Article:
2. For the relevant authorities in Thailand and countries of origin to mount far-reaching coordinated public information campaigns aimed at migrants to inform them of important matters relating to the Covid-19 pandemic in appropriate migrant languages. Such information must include: preventative measures to stop the spread of Covid-19, what to do and how to contact the health authorities in the event of falling ill, immigration updates, border closures, how to social distance and self-isolate, quarantine requirements, and relief measures that are available for migrants in case of sudden loss of income or dismissal from work.
  3. For the Thai Ministry of Labour and Ministry of Health to issue immediate occupational health and safety guidelines in Thai and migrant languages for employers and workers who continue to work, including domestic workers.
  4. For the Thai Government to release all immigration detainees. In light of the government’s Emergency Decree ordering the “closure of Places that are Risk-Prone to the Transmission of the Disease”[2], immigration detention centres and other such holding facilities should be closed. The overcrowded conditions and inadequate provision of healthcare make such facilities “epidemiological pumps” that facilitate the spread of highly contagious diseases such as Covid-19. Moreover, immigration detention is not a punishment and is justified only as so far as it is necessary to facilitate removal or deportation, which, given current border closures and global restrictions on travel, make such operations impossible.
  5. For the Thai Government to pursue responsive and appropriate relief measures that benefit all workers including informal sector workers and undocumented migrant workers, who face loss of work and income.
  6. For the Ministries of Labour and of Immigration in Thailand and countries of origin to coordinate on the return of migrants regarding screening, quarantining, and limiting the numbers allowed to cross the border at a time.
  7. For countries of origin to ensure that screening of migrant returnees is carried out in a sensitive and transparent manner and provide migrant returnees with clear information concerning available healthcare and quarantine processes. Countries of origin must also provide accurate information to its general public and prevent discrimination against migrant returnees.
  8. For countries of origin to provide migrant returnees who are stuck at the border with safe onward travel to their home communities.
  9. For the countries of origin to relax documentation requirements to ensure that all migrant returnees have access to public healthcare, regardless of their household registration status.
  10. For countries of origin to provide appropriate support for families who have lost income as a result of the return of migrant family members. Such measures may be considered part of respective countries’ relief measures for all workers, who have lost income as a result of the adverse economic impact of the Covid-19 pandemic.
  11. For the Association of South East Asian Nations, ASEAN, to work in unity and provide a coordinate response regarding the movement of people in ways that will reduce the potential of virus spreading events while maintaining the dignity and rights of migrants.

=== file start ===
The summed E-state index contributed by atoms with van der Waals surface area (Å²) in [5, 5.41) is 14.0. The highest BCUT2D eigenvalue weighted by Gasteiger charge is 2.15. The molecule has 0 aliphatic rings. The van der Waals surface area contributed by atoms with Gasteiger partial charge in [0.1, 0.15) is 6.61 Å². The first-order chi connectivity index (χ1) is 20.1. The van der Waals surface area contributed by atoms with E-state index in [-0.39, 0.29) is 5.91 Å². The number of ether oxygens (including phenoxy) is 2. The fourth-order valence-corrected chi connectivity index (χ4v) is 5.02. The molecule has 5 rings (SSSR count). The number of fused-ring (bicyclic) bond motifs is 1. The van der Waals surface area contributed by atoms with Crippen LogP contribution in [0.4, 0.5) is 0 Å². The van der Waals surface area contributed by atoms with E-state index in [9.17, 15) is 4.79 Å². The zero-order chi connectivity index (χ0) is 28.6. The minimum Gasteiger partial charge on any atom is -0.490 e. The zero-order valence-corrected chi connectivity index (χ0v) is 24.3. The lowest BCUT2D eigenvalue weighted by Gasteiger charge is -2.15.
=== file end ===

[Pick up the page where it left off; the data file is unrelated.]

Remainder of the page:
The Covid-19 crisis has heightened the urgent need for governments to provide a social safety net for the most vulnerable, including migrant workers, since the disease does not respect borders or care about people’s immigration status or social standing. MMN urges all governments in the GMS to base their systems of labour migration governance on a human rights framework. Governments must not use the ongoing Covid-19 crisis as an opportunity to normalize intrusive surveillance and restrictions on people’s liberty once the present crisis ends. Emergency powers, where used, must be time-limited, proportionate, subject to public scrutiny and not be used for authoritarian ends.

ABOUT THE MEKONG MIGRATION NETWORK

Founded in 2003, the Mekong Migration Network (MMN) is a sub-regional network of civil society organisations and research institutes working towards the protection and promotion of the rights of migrants and their families in the Greater Mekong Sub-region. MMN’s areas of joint action include collaborative research, advocacy, capacity building and networking. MMN members operate in both countries of origin and destination, have unique expertise in the field, and are in close contact with migrant workers at a grassroots level. For more information on MMN, please visit MMN’s webpage at: www.mekongmigration.org

For more information about the statement, please contact:

Ms. Reiko Harima, MMN Regional Coordinator (English and Japanese) at: reiko@mekongmigration.org

Ms. Yanin Wongmai, MMN Project Coordinator (Thai and English) at: yanin@mekongmigration.org

Mr. Brahm Press, Executive Director, MAP Foundation (English and Thai) at: brahm.press@gmail.com

Mr. Sokchar Mom, Executive Director, Legal Support for Children and Women, Cambodia (Khmer and English) at: sokchar_mom@lscw.org

Ms. Thet Thet Aung, Director, Future Light Center, Myanmar (Burmese) at: thet2aung2012@gmail.com

Or call the MMN Secretariat office on + 66 (53) 283259.

____________

[1] Regulation Issued under Section 9  of the Emergency Decree on Public Administration in Emergency Situations B.E. 2548 (2005)(No.1) Available at http://www.mfa.go.th/main/contents/files/news3-20200329-164122-910029.pdf

[2] Ibid., Clause 2.

Back to Top